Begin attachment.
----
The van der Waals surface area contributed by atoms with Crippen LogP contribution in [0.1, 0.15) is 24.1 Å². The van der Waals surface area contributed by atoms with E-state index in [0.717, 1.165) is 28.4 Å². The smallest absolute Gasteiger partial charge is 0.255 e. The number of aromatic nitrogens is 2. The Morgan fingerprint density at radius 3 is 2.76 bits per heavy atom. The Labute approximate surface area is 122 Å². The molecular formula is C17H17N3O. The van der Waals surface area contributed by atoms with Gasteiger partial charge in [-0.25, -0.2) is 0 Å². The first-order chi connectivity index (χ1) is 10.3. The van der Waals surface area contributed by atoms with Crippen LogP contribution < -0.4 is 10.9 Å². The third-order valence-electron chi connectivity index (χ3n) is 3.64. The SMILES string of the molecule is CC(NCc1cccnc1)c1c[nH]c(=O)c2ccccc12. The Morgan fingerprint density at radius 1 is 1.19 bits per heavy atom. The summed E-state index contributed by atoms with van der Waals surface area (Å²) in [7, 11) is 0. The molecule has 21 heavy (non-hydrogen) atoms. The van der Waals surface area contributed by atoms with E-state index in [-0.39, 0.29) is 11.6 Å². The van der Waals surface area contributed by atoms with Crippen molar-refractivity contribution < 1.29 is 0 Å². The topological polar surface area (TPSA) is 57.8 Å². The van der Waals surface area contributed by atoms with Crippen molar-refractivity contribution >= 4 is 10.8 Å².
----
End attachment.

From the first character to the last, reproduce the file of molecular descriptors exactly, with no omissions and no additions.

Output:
The van der Waals surface area contributed by atoms with Crippen LogP contribution in [0.1, 0.15) is 24.1 Å². The van der Waals surface area contributed by atoms with E-state index in [0.717, 1.165) is 28.4 Å². The smallest absolute Gasteiger partial charge is 0.255 e. The number of aromatic nitrogens is 2. The Morgan fingerprint density at radius 3 is 2.76 bits per heavy atom. The Labute approximate surface area is 122 Å². The molecular formula is C17H17N3O. The van der Waals surface area contributed by atoms with Gasteiger partial charge in [-0.25, -0.2) is 0 Å². The first-order chi connectivity index (χ1) is 10.3. The van der Waals surface area contributed by atoms with Crippen LogP contribution < -0.4 is 10.9 Å². The third-order valence-electron chi connectivity index (χ3n) is 3.64. The SMILES string of the molecule is CC(NCc1cccnc1)c1c[nH]c(=O)c2ccccc12. The Morgan fingerprint density at radius 1 is 1.19 bits per heavy atom. The summed E-state index contributed by atoms with van der Waals surface area (Å²) in [7, 11) is 0. The molecule has 21 heavy (non-hydrogen) atoms. The van der Waals surface area contributed by atoms with E-state index in [-0.39, 0.29) is 11.6 Å². The van der Waals surface area contributed by atoms with Crippen molar-refractivity contribution < 1.29 is 0 Å². The topological polar surface area (TPSA) is 57.8 Å². The van der Waals surface area contributed by atoms with Crippen molar-refractivity contribution >= 4 is 10.8 Å².